Wednesday, January 27, 2010

Installing a Sump

Our crawlspace gets a fair amount of water during heavy rains. It seeps through the walls in some places and collects in the corner next to our new water heater. The water level could potentially damage our water heater if it rose to the lower thermostat and heating element. Standing water generates also high humidity which will, over time, contribute to rotting the floor joists. Although the crawl eventually absorbs the water back through the lower wall over a few days, I'd like to rectify the problem before a hurricane makes it a serious problem. So I decided to install a sump.

A sump is a pit dug at the lowest point in an area in which water collects, and when it fills to a certain level, an electric pump empties it out.

I dug a hole in the location where the collected water is the deepest, next to the foundation wall.



The hole is about two feet deep. I filled the bottom with river gravel to level it, while still allowing water to percolate through.



Sumps usually need a liner to prevent them from collapsing, eroding internally, and/or to keep gravel from getting into the pump. Commercial sump liners are at least $30. I made my own out of a 5-gallon plastic bucket I picked up for $2. I drilled 1/4-inch holes all around the bucket so water could enter easily.



The liner is placed in the sump hole and gravel is used to fill in the rest of the hole. This stabilizes the liner and allows water to seep into the liner as the hole fills.



I also added some rocks around the top to help keep things level at the top and prevent a gradient which could erode the clay soil.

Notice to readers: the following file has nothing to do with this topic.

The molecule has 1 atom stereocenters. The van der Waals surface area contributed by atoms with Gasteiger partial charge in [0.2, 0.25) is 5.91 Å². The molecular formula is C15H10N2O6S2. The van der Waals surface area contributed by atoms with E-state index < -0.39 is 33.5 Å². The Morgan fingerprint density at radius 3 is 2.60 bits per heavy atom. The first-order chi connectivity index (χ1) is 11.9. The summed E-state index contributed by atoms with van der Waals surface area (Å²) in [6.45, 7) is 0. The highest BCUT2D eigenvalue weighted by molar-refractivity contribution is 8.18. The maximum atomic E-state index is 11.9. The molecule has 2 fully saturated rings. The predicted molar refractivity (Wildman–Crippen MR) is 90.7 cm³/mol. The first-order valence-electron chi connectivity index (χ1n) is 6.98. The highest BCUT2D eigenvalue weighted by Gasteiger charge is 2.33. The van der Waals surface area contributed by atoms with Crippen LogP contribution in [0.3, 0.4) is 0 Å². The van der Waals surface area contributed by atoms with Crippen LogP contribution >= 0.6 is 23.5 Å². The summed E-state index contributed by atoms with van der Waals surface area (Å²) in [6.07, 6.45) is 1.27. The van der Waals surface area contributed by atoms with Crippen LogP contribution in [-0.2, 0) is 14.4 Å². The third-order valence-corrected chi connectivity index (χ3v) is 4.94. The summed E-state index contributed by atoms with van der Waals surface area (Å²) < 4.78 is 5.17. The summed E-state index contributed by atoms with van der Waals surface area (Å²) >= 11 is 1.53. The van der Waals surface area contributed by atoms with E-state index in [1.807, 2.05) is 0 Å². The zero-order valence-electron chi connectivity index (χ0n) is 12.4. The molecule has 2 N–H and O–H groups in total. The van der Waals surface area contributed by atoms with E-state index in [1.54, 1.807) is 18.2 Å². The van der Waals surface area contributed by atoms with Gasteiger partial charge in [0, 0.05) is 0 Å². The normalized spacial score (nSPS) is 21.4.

The pump itself is a submersible type with a simple toilet-bowl-style float switch. The advertisements about "solid construction" on the box were right - the base is cast iron unlike some of the cheaper models.



A piece of 1.5" PVC pipe serves at the discharge through the house sill plate. There is a one-way check valve on the pipe to prevent water from flowing back into the sump once the pump turns off. I also drilled a 1/8" hole in the pipe below the check valve to prevent the pump from air locking because of the check valve.



I ran a circuit with a GFCI outlet to provided power to the pump. The GCFI helps prevent electrocution, which is always an elevated possibility when electricity and water are involved.



Here is the exterior pipe for the water. Had to use a hole saw on my power drill to get through. This was the most time-consuming part of the install aside from the digging. I had to drill through two joists, the sill plate, a nail, and the siding.

The discharge connects to a flexible plastic pipe that ejects well away from the house.



Tested it with a 5-gallon bucket-full of water a few times, it works great!

Update: 6/2/2012:

Its been more than a year and the sump pump still works fine. It only runs periodically now if it rains really hard for more than a few days and some water leaches in through the foundation. I end up running it more myself testing it when I drain my water tank on a yearly basis as its a convenient place to dump the water.  The drainage network I installed in our back yard has really solved the crawl space water issue.

1 comment:

Wendy Hutson said...

Hi mindtomachine ,
Thanks a lot for help me by
posting this useful post!
Installing sump pump was not clear to me before.
But by reading this post , i gained a lot of
useful common factor.
Great thanks!